Second prix du concours par affiche pour Pierre-Olivier Fontaine
Pierre-Olivier Fontaine, Maîtrise, University Center of the Westfjords (Islande)
Supervision : Peter Krost (University Center of the Westfjords) et Éric Tamigneaux (Cégep de la Gaspésie et des Iles)
Pierre-Olivier s’est vu remettre le second prix du concours des affiches scientifiques lors de la conférence du World Aquaculture Society (WAS) qui s'est tenue dans la ville du Cap, en Afrique du Sud, en juin dernier. Il recevra une bourse de 400 $ et son affiche sera mise en valeur dans le magazine World Aquaculture ainsi que sur le site web du WAS.
Toutes nos Félicitations!
Voici le résumé de l’affiche présentée lors du congrès :
Co-culture of blue mussel mytilus edulis and sugar kelp saccharina latissima: exploring the potential effect of seaweeds in deterring the effect of duck predation on mussels, Cascapedia bay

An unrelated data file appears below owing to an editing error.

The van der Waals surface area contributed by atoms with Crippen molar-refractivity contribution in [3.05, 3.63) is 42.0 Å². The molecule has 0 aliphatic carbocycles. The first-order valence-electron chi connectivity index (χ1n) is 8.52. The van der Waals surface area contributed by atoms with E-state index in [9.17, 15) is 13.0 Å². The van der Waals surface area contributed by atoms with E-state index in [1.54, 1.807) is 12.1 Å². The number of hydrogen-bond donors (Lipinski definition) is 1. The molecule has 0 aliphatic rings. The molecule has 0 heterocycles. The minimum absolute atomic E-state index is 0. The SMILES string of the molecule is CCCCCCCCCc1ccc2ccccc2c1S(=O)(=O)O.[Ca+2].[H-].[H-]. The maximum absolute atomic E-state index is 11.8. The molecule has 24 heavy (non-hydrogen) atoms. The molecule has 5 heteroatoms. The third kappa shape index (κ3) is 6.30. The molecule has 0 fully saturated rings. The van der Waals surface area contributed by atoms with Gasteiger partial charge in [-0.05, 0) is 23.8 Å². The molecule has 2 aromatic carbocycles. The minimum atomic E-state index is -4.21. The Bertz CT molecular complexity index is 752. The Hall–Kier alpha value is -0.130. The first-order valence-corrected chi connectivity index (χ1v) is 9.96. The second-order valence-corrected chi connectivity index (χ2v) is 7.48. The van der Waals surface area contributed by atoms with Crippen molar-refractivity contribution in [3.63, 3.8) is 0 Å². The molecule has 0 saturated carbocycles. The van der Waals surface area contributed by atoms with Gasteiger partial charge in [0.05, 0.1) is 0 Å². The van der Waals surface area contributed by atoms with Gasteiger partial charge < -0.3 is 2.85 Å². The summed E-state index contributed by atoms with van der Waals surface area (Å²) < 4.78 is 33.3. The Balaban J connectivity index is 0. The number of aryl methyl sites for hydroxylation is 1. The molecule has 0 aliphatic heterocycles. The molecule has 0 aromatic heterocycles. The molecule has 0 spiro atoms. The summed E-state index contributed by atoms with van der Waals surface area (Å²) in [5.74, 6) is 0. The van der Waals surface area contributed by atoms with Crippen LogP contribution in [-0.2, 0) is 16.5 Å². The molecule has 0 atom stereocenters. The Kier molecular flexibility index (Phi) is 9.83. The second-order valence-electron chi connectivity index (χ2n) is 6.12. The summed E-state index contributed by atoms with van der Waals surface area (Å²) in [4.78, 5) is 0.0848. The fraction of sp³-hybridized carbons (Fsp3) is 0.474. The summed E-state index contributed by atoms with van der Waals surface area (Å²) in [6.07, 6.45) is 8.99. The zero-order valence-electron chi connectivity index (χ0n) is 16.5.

Mussel farming is a well-established industry in eastern Canada that has become, over the last 45 years, an economical pillar for coastal communities. However, production is not consistent, and many factors such as duck predation can influence profitability. In order to reduce the predation rate of diving ducks on blue mussel (Mytilis edulis) farms in Cascapedia Bay, a collector of sugar kelp (Saccharina latissima) and an artificial algae line were introduced above the mussel’s fertilized rope, aiming to act as a visual shield. The survival rate, thus indirectly the predation rate, was calculated by comparing both treatments at 2 specific times: before the ducks arrival and following their departure. The seaweed yield harvested in June 2017 was significantly lower than regional yield obtained in the past (more than 100 fold difference), with an average yield of 25,26gr/m. While no difference was observed between treatments preceding the ducks arrival in the amount (p>0,1), the weight of mussels per linear meter (p>0,3) and the length(p>0,2), a significant increase of weight of mussels per linear meter in favor of the artificial algae treatment was found (p= 0,02008) after the ducks departure. Although this experiment is believed to represent a valid starting point to explore the possibility of introducing co-culture as a way to financially protect mussel farmers, it does not represent, as of yet, a profitable solution to protect the lines from predation as the yield was not found to be sufficient to sustain the producers.